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The Science of Good and Evil: Why People…

The Science of Good and Evil: Why People Cheat, Gossip, Care, Share, and…

by Michael Shermer

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Worthwhile reading, but not one of Shermer's best. ( )
  quantum_flapdoodle | Apr 25, 2011 |
This was the first book that I've read that attempted to take a scientific and statistical approach to understanding morality and Good and Evil. I really enjoyed the first chapter and the last chapter of this book. The middle was hit or miss for me just because I wanted more statistical information and less description. Michael Shermer definitely knows his stuff and presents some plausible ideas on where human morality came from and where it must go for our species to survive. I also really liked the suggested reading list and list of basic human traits that exist in all cultures around the world. Definitely a good read. ( )
1 vote Diwanna | Aug 2, 2010 |
A really seriously beautiful look into this huge and well travelled subject.

What can Shermer add to the huge pile of debate and polemic already out there on this topic? Rational inquiry based upon evidence. This makes his contribution very different to most. Evolutionary theory, morality and determinism are examined thoughtfully.

Next he examines the religious claims on this topic and develops "provisional ethics" as a rational alternative to blind faith and obedience.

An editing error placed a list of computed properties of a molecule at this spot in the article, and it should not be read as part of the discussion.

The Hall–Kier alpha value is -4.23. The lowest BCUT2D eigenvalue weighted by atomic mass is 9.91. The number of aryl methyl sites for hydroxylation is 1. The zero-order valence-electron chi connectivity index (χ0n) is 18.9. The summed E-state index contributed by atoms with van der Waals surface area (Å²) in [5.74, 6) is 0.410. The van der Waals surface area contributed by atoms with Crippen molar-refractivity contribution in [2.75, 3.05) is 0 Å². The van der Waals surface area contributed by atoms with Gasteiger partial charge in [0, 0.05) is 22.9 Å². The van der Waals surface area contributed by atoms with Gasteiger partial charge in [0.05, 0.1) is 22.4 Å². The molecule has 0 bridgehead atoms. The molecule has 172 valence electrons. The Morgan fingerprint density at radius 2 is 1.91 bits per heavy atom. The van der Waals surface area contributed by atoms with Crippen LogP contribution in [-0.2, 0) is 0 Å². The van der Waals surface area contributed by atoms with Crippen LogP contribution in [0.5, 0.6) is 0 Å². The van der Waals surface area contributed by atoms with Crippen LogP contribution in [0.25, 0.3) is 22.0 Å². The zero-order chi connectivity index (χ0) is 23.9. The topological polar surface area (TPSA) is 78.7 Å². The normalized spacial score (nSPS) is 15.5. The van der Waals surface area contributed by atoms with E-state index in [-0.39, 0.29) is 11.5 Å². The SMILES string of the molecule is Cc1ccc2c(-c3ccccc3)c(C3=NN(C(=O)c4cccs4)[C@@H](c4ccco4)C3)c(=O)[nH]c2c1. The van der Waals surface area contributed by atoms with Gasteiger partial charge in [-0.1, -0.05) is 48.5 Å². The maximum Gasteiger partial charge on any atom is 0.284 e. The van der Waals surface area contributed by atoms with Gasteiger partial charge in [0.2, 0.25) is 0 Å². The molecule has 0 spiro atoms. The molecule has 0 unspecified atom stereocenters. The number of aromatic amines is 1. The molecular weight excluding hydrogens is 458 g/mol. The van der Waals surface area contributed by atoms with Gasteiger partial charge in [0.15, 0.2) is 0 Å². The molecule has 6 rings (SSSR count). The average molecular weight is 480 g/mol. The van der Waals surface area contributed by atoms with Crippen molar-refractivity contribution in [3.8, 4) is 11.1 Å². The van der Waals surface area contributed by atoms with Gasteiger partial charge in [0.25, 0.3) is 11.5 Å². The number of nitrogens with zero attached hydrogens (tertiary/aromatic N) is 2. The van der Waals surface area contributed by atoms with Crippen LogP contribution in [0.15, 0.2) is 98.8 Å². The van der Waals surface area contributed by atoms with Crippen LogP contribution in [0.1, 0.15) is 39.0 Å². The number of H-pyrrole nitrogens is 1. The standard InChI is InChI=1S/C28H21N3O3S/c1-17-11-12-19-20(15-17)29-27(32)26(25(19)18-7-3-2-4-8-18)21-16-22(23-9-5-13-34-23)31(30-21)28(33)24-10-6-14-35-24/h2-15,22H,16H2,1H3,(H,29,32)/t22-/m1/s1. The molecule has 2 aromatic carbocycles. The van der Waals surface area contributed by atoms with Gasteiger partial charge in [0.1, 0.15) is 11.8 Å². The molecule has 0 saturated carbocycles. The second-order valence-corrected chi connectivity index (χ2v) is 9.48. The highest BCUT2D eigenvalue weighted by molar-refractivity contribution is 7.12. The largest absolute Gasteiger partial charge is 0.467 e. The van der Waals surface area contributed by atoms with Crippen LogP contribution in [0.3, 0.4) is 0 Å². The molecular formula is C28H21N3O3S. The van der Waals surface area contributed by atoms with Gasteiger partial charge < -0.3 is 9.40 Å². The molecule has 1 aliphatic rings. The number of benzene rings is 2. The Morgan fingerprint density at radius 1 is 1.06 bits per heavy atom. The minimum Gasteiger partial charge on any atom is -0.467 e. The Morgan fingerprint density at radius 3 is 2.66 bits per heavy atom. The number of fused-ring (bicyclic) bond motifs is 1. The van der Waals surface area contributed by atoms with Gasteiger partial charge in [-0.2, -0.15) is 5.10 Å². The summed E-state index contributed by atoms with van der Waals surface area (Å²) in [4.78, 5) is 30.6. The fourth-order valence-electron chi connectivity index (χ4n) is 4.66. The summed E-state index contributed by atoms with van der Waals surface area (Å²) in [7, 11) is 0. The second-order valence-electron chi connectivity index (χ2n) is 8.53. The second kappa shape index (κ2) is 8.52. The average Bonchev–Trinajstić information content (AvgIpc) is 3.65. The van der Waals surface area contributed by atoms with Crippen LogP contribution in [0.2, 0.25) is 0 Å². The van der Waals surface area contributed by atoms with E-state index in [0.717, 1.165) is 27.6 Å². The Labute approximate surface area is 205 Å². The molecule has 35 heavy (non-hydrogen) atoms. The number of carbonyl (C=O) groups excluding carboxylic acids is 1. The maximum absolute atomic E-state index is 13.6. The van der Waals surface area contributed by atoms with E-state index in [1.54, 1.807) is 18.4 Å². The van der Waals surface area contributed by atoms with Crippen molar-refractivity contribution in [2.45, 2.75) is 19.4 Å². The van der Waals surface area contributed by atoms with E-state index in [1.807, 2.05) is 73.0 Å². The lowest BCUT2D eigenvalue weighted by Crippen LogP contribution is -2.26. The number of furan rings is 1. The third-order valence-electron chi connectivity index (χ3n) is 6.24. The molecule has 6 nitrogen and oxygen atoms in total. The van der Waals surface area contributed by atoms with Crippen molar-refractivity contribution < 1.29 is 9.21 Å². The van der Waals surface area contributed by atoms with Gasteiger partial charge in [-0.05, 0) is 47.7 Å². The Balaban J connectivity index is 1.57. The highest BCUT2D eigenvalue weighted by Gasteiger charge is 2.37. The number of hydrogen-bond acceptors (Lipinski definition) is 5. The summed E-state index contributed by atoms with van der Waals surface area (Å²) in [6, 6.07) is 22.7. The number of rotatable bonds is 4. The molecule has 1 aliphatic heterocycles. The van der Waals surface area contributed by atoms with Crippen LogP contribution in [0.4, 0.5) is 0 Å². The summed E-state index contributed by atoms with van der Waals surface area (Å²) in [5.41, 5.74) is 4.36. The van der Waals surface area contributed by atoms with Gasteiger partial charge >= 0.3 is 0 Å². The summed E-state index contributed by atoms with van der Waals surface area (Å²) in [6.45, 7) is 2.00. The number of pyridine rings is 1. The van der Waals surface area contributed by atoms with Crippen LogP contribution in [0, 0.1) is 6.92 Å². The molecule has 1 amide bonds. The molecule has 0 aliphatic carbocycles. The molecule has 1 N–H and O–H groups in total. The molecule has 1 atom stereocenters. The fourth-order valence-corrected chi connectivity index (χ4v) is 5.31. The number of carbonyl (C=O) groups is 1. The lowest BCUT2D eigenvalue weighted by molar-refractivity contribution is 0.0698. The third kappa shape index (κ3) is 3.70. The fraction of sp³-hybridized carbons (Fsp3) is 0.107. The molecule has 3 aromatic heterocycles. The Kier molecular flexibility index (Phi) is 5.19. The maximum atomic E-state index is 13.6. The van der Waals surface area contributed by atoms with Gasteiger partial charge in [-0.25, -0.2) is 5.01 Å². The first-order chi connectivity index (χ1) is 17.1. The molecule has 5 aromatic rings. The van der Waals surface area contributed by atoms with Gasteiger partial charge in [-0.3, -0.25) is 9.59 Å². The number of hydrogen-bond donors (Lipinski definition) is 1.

If only more folks would prefer thinking about morality rather than judging others based on the morality they think has been dictated to them, then I think the world would be a far better place.

So go and read this, and then think about it. ( )
1 vote psiloiordinary | Nov 10, 2009 |
A scientific examination of moral and immoral behaviour.
  Fledgist | Sep 1, 2007 |
very nicely done and researched. shermer poses some very interesting theories on why human's treat each other the way they do. much of it is from an anthropological sense. i got a lot out of it.. ( )
  stipe168 | Jan 10, 2007 |
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Amazon.com Product Description (ISBN 0805077693, Paperback)

From bestselling author Michael Shermer, an investigation of the evolution of morality that is "a paragon of popularized science and philosophy" The Sun (Baltimore)

A century and a half after Darwin first proposed an "evolutionary ethics," science has begun to tackle the roots of morality. Just as evolutionary biologists study why we are hungry (to motivate us to eat) or why sex is enjoyable (to motivate us to procreate), they are now searching for the very nature of humanity.

In The Science of Good and Evil, science historian Michael Shermer explores how humans evolved from social primates to moral primates; how and why morality motivates the human animal; and how the foundation of moral principles can be built upon empirical evidence.

Along the way he explains the implications of scientific findings for fate and free will, the existence of pure good and pure evil, and the development of early moral sentiments among the first humans. As he closes the divide between science and morality, Shermer draws on stories from the Yanamamö, infamously known as the "fierce people" of the tropical rain forest, to the Stanford studies on jailers' behavior in prisons. The Science of Good and Evil is ultimately a profound look at the moral animal, belief, and the scientific pursuit of truth.

(retrieved from Amazon Thu, 12 Mar 2015 18:18:51 -0400)

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